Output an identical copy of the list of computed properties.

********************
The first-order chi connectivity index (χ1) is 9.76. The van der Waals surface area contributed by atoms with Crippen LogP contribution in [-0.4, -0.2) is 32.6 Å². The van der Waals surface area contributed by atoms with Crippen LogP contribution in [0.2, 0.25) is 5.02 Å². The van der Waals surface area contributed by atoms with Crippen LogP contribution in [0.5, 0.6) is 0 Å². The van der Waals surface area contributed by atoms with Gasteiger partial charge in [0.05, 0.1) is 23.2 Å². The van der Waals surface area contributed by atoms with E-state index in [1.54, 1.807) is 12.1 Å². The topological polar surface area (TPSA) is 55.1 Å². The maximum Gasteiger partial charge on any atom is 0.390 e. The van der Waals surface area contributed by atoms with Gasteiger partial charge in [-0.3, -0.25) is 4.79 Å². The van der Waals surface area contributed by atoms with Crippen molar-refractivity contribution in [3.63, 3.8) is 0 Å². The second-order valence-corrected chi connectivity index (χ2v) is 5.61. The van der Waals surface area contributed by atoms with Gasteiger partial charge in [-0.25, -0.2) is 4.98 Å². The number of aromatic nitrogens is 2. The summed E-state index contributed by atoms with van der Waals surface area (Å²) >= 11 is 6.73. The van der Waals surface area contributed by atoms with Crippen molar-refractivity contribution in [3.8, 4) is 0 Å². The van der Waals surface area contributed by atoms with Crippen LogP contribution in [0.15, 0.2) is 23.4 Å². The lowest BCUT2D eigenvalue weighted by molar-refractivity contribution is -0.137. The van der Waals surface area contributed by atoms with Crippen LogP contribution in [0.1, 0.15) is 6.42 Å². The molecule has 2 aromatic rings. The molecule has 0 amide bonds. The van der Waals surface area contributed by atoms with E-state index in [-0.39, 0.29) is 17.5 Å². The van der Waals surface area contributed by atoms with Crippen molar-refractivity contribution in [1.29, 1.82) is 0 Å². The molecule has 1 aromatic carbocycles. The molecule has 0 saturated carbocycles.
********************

The first-order chi connectivity index (χ1) is 9.76. The van der Waals surface area contributed by atoms with Crippen LogP contribution in [-0.4, -0.2) is 32.6 Å². The van der Waals surface area contributed by atoms with Crippen LogP contribution in [0.2, 0.25) is 5.02 Å². The van der Waals surface area contributed by atoms with Crippen LogP contribution in [0.5, 0.6) is 0 Å². The van der Waals surface area contributed by atoms with Gasteiger partial charge in [0.05, 0.1) is 23.2 Å². The van der Waals surface area contributed by atoms with E-state index in [1.54, 1.807) is 12.1 Å². The topological polar surface area (TPSA) is 55.1 Å². The maximum Gasteiger partial charge on any atom is 0.390 e. The van der Waals surface area contributed by atoms with Gasteiger partial charge in [-0.3, -0.25) is 4.79 Å². The van der Waals surface area contributed by atoms with Crippen molar-refractivity contribution in [3.63, 3.8) is 0 Å². The second-order valence-corrected chi connectivity index (χ2v) is 5.61. The van der Waals surface area contributed by atoms with Gasteiger partial charge in [-0.25, -0.2) is 4.98 Å². The number of aromatic nitrogens is 2. The summed E-state index contributed by atoms with van der Waals surface area (Å²) >= 11 is 6.73. The van der Waals surface area contributed by atoms with Crippen molar-refractivity contribution in [3.8, 4) is 0 Å². The van der Waals surface area contributed by atoms with Crippen LogP contribution in [0.15, 0.2) is 23.4 Å². The lowest BCUT2D eigenvalue weighted by molar-refractivity contribution is -0.137. The van der Waals surface area contributed by atoms with Crippen LogP contribution in [0.1, 0.15) is 6.42 Å². The molecule has 2 aromatic rings. The molecule has 0 amide bonds. The van der Waals surface area contributed by atoms with E-state index in [-0.39, 0.29) is 17.5 Å². The van der Waals surface area contributed by atoms with Crippen molar-refractivity contribution in [1.29, 1.82) is 0 Å². The molecule has 1 aromatic carbocycles. The molecule has 0 saturated carbocycles.